Online used car dealer Carvana has launched its second coin-op car vending machine — its biggest to date — in Houston, Texas.
Founded out of Phoenix in 2013, Carvana offers an online platform for buying and selling cars, while also providing financing options for those unable to pay upfront. The company delivers cars to buyers across the U.S. and even offers next-day deliveries in some regions. In December 2013, the company opened a used-car “vending machine” in Atlanta, letting customers collect cars they had purchased online. A year later, Carvana took things to the next level with the launch of its first coin-operated machine in Nashville, serving up a five-story unit replete with automobiles ready for collection.
The Atlanta hub was a single-story structure with bays for cars — there was no real automation, as such. But in Nashville, Carvana adopted a fully automated robotic system that delivers a car from anywhere in the building to the customer waiting outside — a process that’s triggered when a customer inserts their “coin” into an actual physical slot.
Though the process of collecting the car is pretty much entirely automated, there are staff waiting to meet and greet customers arriving at their pre-scheduled time, and to answer any questions. The customer service representative then hands the coin to the customer, who inserts it into the machine.
In truth, the system does feel a little gimmicky. The purpose of vending machines, surely, is to have an entirely automated system that doesn’t require human intervention. Because Carvana’s contraptions are staffed, they are only open during business hours of 9 a.m. to 7 p.m.
However, pushing all cynicism to one side, there is little question that Carvana has injected a bit of fun into the car-buying process, and these vehicle vending machines will appeal to geeks from every demographic. It also offers, perhaps, a glimpse into the future, as it’s not difficult to see how easy it would be to completely remove the customer service rep from the process.
The new eight-story vending machine in Houston houses up to 30 vehicles — 10 more than its Nashville counterpart.
Carvana raised a chunky $160 million funding round back in August, taking its total money raised to nearly $500 million. A month later, New York-based Vroom closed a $50 million round for its pre-owned car marketplace, taking its total funding to $218 million in three years. All this points to there being an appetite for buying and selling cars online, but Carvana, in particular, highlights a growing trend we’re seeing across the technological spectrum — automation.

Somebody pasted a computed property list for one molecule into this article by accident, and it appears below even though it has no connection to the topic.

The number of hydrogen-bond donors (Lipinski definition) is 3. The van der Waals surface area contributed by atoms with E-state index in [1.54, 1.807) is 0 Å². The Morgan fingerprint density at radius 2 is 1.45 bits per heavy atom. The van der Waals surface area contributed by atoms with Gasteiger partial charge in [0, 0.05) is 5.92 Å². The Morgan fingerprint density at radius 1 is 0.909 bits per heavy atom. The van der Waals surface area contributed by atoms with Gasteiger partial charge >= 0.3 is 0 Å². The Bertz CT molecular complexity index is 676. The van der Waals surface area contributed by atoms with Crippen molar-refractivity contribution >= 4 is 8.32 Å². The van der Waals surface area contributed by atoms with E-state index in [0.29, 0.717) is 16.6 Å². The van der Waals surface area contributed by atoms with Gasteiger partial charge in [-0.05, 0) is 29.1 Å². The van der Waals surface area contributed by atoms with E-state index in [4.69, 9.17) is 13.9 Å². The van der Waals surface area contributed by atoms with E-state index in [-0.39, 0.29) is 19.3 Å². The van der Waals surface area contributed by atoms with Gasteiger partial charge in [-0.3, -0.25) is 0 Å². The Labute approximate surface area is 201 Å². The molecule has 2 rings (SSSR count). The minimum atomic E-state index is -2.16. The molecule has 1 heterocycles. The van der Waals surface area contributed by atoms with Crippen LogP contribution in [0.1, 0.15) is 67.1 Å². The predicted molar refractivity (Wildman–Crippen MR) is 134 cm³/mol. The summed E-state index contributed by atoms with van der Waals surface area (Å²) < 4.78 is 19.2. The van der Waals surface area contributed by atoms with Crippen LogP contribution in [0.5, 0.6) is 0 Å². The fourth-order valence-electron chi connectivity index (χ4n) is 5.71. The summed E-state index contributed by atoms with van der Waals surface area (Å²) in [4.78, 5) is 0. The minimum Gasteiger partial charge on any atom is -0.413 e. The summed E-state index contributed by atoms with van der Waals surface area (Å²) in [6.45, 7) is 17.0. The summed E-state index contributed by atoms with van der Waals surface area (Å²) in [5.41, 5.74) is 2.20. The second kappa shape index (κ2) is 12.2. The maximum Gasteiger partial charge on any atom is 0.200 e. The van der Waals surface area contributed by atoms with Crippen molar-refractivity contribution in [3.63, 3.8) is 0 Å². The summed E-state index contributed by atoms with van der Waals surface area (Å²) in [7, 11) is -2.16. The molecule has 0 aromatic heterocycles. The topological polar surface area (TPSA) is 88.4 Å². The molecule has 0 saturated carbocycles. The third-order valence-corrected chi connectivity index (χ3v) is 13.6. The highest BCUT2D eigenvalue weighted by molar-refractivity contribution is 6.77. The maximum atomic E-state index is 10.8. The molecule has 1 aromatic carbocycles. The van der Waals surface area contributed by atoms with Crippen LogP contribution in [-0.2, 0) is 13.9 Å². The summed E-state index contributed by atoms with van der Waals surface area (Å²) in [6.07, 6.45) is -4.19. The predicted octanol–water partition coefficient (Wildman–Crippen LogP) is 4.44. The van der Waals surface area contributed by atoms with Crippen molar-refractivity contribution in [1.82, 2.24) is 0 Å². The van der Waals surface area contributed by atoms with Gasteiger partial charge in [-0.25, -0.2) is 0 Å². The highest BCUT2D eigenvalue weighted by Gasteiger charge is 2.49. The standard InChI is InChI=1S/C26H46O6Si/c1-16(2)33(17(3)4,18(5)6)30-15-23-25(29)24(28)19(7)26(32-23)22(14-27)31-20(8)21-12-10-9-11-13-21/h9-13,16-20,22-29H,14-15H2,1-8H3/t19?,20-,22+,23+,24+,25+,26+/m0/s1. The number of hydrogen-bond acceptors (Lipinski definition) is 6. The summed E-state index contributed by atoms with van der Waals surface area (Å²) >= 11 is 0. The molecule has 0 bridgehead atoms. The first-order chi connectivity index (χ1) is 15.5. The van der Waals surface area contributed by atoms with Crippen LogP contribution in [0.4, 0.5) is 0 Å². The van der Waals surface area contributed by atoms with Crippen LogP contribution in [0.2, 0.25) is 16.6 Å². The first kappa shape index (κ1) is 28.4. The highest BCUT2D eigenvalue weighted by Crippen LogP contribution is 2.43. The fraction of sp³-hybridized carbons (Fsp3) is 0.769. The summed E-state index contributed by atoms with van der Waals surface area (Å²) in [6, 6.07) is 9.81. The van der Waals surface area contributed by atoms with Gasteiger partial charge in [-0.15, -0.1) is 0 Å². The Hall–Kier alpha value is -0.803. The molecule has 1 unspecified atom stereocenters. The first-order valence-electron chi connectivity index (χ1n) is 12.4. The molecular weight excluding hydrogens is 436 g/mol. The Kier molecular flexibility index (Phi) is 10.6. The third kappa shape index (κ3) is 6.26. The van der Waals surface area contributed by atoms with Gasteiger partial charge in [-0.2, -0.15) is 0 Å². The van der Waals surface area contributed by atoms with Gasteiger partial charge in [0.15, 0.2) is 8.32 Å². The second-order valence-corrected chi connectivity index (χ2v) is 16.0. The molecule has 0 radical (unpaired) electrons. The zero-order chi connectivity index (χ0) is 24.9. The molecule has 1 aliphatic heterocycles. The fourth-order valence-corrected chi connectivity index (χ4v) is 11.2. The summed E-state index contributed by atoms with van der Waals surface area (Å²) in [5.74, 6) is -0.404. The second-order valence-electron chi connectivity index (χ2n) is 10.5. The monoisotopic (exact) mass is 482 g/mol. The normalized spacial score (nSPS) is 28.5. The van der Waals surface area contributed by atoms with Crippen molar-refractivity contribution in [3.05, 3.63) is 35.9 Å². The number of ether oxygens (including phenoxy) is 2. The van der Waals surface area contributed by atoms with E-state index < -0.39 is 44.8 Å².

Just last week, Amazon launched a checkout-free grocery store, while Just Eat claimed the world’s first drone-delivered meal. Elsewhere, robotics startup Exotec is setting out to help warehouses pack and dispatch goods using mini robots, Bossa Nova is working on robots that help ensure retail store shelves are always stocked, and NuTonomy launched the world’s first public trial of a self-driving taxi. Now, Carvana is complementing its online platform with brick-and-mortar (well, glass) hubs that let customers collect their cars with minimal human intervention.
“People responded so positively to our Nashville vending machine that we knew we had to bring the experience to additional markets,” explained Ernie Garcia, founder and CEO of Carvana. “Houston is a natural fit for a car vending machine, and we are thrilled to be able to offer customers this unique and, we hope, memorable pick-up option. As they say, everything is bigger in Texas, so our first car vending machine in the state had to reflect that mantra.”
The new vending machine is located at 10939 Katy Fwy., and those who don’t live near one of the vending machines can still elect to have a car delivered to their door, in line with the company’s broader service offering.
A company spokesperson told VentureBeat that it plans further coin-op vending machines in “as many markets as possible” over the next few years, but it couldn’t confirm any specifics.